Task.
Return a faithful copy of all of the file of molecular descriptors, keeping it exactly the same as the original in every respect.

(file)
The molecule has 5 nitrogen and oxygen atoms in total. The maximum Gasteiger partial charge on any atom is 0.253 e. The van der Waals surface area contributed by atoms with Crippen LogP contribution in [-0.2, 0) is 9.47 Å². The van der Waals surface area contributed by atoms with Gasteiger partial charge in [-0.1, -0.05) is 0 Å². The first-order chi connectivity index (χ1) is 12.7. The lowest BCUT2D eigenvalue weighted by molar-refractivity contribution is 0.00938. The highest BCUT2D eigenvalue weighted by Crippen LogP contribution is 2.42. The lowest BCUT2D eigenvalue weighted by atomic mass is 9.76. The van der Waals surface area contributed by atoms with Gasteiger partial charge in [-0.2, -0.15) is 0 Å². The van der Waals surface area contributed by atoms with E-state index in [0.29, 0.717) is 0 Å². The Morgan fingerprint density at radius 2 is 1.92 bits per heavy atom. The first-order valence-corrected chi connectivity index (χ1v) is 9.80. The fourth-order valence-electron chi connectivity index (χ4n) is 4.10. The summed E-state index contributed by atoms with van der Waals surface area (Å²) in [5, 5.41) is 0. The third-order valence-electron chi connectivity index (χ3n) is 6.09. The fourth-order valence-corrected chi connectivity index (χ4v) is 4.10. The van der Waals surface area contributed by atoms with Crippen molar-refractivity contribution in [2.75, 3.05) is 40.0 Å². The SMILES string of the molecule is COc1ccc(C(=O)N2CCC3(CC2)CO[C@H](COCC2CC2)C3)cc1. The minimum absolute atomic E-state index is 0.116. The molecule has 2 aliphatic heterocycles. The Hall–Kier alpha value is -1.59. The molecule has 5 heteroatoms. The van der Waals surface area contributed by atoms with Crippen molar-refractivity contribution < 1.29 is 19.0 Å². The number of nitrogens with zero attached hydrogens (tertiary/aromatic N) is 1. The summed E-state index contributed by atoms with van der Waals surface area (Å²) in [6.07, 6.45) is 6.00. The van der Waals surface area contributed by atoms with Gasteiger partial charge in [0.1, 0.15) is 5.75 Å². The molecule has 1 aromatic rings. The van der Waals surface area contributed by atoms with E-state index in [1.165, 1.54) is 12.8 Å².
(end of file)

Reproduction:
The molecule has 5 nitrogen and oxygen atoms in total. The maximum Gasteiger partial charge on any atom is 0.253 e. The van der Waals surface area contributed by atoms with Crippen LogP contribution in [-0.2, 0) is 9.47 Å². The van der Waals surface area contributed by atoms with Gasteiger partial charge in [-0.1, -0.05) is 0 Å². The first-order chi connectivity index (χ1) is 12.7. The lowest BCUT2D eigenvalue weighted by molar-refractivity contribution is 0.00938. The highest BCUT2D eigenvalue weighted by Crippen LogP contribution is 2.42. The lowest BCUT2D eigenvalue weighted by atomic mass is 9.76. The van der Waals surface area contributed by atoms with Gasteiger partial charge in [-0.2, -0.15) is 0 Å². The van der Waals surface area contributed by atoms with E-state index in [0.29, 0.717) is 0 Å². The Morgan fingerprint density at radius 2 is 1.92 bits per heavy atom. The first-order valence-corrected chi connectivity index (χ1v) is 9.80. The fourth-order valence-electron chi connectivity index (χ4n) is 4.10. The summed E-state index contributed by atoms with van der Waals surface area (Å²) in [5, 5.41) is 0. The third-order valence-electron chi connectivity index (χ3n) is 6.09. The fourth-order valence-corrected chi connectivity index (χ4v) is 4.10. The van der Waals surface area contributed by atoms with Crippen molar-refractivity contribution in [2.75, 3.05) is 40.0 Å². The SMILES string of the molecule is COc1ccc(C(=O)N2CCC3(CC2)CO[C@H](COCC2CC2)C3)cc1. The minimum absolute atomic E-state index is 0.116. The molecule has 2 aliphatic heterocycles. The Hall–Kier alpha value is -1.59. The molecule has 5 heteroatoms. The van der Waals surface area contributed by atoms with Crippen molar-refractivity contribution < 1.29 is 19.0 Å². The number of nitrogens with zero attached hydrogens (tertiary/aromatic N) is 1. The summed E-state index contributed by atoms with van der Waals surface area (Å²) in [6.07, 6.45) is 6.00. The van der Waals surface area contributed by atoms with Gasteiger partial charge in [0.1, 0.15) is 5.75 Å². The molecule has 1 aromatic rings. The van der Waals surface area contributed by atoms with E-state index in [1.165, 1.54) is 12.8 Å².